Next plan a search and advertising strategy. Contact or visit the following places: shelters, dog rescue organizations, and every vet you can find in your city and nearby towns (listed online and on the local yellow pages). Place flyers more densely in a radius of a couple of miles around where you lost your dog, and gradually expand your area of search and flyer posting. We got calls and looked at dogs as far as 30 miles away. Phone poles are wood and easy to staple with a regular stapler. Also, bring (2”) tape to glue flyers on other structures.

Get someone to help you put up flyers. You can move faster if one person drives and the other jumps out the car to post flyers. The best places are where people are on foot so they’ll notice the flyers, such as bus stops, taco stands, or in store windows. Study a map of your city/town and bus routes to decide where your flyers will be visible to more people. Ask popular stores owners to let you place flyers inside because they will last longer away from the elements and from people who may remove them. In our experience, chain stores usually said no but most privately owned businesses said yes. A lot of the flyers posted outside will be taken after you place them, so keep checking back that the key ones are in place.

Give flyers and talk to the following personnel who visit many neighborhoods per day: trash collectors, mailmen, propane and water delivery drivers, CFE technicians, utility personnel on trucks, and especially the local police stations. Also post, if possible, at the offices or entrances to the places where these people work. Some have bulletin boards they read when going in and out of work.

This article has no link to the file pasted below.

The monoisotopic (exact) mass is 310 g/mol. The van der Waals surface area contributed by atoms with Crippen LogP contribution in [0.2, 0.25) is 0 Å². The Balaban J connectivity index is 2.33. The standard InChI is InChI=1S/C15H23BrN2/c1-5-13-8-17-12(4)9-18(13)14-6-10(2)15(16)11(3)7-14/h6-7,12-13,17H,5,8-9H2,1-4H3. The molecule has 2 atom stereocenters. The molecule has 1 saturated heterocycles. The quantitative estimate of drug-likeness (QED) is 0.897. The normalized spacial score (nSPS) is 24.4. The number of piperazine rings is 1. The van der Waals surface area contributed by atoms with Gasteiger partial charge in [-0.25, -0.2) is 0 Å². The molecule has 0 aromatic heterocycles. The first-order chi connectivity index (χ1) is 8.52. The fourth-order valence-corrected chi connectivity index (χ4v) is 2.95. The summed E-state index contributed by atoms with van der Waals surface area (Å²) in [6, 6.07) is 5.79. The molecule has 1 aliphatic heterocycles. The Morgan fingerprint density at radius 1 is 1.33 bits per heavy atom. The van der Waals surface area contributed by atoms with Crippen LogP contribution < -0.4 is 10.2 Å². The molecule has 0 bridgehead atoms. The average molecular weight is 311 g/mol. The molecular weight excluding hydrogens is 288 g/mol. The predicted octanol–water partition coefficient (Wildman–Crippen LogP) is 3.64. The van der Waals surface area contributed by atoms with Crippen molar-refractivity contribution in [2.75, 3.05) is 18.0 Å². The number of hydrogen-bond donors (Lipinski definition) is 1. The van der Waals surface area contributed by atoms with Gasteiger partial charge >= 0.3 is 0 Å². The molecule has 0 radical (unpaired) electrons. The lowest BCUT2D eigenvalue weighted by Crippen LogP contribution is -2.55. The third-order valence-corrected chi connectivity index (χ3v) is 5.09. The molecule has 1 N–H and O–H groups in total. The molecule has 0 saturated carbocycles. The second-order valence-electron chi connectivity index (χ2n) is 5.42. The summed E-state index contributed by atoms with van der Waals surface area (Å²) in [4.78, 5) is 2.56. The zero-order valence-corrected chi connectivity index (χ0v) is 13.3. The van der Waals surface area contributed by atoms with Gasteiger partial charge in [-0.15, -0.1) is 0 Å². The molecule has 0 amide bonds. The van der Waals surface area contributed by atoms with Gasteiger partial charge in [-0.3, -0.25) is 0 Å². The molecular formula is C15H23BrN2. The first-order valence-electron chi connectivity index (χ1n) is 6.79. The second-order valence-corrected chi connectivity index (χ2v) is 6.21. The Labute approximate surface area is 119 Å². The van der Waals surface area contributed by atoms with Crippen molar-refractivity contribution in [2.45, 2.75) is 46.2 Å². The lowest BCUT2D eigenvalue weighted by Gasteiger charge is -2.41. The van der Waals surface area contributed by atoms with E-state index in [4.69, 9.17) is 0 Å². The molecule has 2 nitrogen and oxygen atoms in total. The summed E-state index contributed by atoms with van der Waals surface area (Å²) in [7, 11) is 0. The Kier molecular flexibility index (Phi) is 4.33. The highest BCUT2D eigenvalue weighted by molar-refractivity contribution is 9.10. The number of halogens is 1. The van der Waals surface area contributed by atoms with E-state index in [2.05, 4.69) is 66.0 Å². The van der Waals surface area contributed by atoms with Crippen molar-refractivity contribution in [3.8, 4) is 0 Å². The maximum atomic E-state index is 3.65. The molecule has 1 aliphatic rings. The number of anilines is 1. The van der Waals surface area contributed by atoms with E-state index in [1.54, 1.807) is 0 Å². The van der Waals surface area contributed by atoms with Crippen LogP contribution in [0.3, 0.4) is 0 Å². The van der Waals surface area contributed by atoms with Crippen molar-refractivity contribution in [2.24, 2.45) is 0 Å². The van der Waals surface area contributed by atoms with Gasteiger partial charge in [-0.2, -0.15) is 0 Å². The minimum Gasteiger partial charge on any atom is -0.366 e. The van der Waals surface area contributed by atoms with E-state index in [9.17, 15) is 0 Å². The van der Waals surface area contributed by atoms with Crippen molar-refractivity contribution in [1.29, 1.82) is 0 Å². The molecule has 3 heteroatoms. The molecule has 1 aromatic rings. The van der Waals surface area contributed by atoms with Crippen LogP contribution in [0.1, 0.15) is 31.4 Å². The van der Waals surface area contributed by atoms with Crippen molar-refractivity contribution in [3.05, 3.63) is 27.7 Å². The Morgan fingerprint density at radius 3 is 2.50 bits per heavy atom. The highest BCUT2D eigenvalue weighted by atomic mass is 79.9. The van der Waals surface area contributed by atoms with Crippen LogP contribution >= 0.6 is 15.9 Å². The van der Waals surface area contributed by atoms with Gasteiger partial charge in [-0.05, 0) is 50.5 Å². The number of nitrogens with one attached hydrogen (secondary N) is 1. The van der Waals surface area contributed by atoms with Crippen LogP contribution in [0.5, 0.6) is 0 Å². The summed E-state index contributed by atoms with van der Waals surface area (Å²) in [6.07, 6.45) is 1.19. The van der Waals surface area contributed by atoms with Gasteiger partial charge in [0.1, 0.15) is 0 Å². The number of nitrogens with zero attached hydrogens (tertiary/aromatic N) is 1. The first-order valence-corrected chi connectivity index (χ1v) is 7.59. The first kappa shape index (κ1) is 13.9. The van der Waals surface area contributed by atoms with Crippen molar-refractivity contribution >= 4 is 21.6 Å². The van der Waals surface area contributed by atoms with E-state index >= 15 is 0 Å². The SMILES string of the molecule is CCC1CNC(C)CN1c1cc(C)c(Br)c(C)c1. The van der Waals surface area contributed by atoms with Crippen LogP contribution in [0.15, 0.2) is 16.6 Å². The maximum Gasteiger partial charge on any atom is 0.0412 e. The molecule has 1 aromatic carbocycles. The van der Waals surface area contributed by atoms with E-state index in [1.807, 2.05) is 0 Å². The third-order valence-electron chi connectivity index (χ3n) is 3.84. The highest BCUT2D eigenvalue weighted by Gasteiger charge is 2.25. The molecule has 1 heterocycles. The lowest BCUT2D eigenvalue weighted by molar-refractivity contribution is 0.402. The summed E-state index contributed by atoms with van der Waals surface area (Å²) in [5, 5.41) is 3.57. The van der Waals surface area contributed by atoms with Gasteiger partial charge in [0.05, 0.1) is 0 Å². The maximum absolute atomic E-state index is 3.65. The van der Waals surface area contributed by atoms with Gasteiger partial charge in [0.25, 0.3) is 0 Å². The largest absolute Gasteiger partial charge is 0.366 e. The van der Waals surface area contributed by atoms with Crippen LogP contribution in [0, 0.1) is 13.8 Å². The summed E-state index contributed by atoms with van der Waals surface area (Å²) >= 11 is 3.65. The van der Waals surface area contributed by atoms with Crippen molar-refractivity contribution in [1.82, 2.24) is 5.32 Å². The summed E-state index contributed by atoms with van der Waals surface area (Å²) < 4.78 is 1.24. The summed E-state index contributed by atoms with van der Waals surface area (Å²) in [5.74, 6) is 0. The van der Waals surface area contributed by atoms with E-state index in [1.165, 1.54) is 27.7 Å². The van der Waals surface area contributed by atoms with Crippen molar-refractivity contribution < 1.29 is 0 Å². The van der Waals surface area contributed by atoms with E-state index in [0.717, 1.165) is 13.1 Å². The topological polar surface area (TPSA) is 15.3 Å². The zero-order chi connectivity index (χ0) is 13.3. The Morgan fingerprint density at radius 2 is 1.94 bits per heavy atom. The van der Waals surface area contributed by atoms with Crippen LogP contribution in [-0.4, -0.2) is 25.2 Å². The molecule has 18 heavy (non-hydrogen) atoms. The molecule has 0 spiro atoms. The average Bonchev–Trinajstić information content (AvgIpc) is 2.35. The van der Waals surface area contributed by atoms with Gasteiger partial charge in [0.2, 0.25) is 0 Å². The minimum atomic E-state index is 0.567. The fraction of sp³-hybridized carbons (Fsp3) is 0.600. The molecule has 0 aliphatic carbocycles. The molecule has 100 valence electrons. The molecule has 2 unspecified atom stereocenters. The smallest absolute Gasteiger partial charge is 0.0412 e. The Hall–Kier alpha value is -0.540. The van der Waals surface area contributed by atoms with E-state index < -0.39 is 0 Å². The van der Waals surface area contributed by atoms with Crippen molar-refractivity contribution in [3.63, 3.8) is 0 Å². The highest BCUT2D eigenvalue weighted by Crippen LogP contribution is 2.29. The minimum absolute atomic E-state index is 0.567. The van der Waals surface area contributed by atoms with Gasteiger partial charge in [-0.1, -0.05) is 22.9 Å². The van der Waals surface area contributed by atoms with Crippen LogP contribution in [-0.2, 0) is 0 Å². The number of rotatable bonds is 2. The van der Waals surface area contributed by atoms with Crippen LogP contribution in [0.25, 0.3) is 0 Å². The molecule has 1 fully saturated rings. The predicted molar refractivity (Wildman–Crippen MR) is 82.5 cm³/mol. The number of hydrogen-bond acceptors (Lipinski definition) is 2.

Look at dumps. Many lost dogs gather at dumps looking for food. Some of these dogs even have tags. Illegal dumps are everywhere in Baja, but mostly on outskirts of towns or cities.

Media: Use as many free internet sites as possible because these are the most visited. Our town has a yahoo group’s newsletter that we used to reach the English-speaking community; we also posted notices in other online Spanish and English publications. You can post on forums, craigslist, in local newspapers, Instantips, and anywhere that runs classified ads.

Some radio stations also offer spots for free as part of community service. Call your local stations (which you can find listed online). Choose those that are most popular in your area (not necessarily your favorites). We paid one “ranchera” music station to air a message three times a day for 2 days for less than $40. A local cable TV station also gave us a free ad.

Finally, we need to mention one more important strategy. Prayer and visualization. It’s easy to get caught in a loop of fear and anxiety, but that doesn’t help you or your lost dog. If this seems farfetched to you consider that Temple Grandin (an autistic woman renowned for her work with animals) says that the reason many autistic people have the ability to communicate with animals in extraordinary ways is because both autistics and animals think in pictures. Take some time every day to close your eyes, breathe deeply and send your dog love. See her coming home; see her there with you and your family, everyone happy and well. Hopefully, if you apply all these strategies with patience and dedication that vision will soon be your reality again.

By: Melanie Lamaga

Editors Note: This article was provided for us by Cedros Outdoor adventures, based on their personal experience. Cedros Outdoor does not provide assistance in pet locating.

Information Provided by Cedros Outdoor Adventures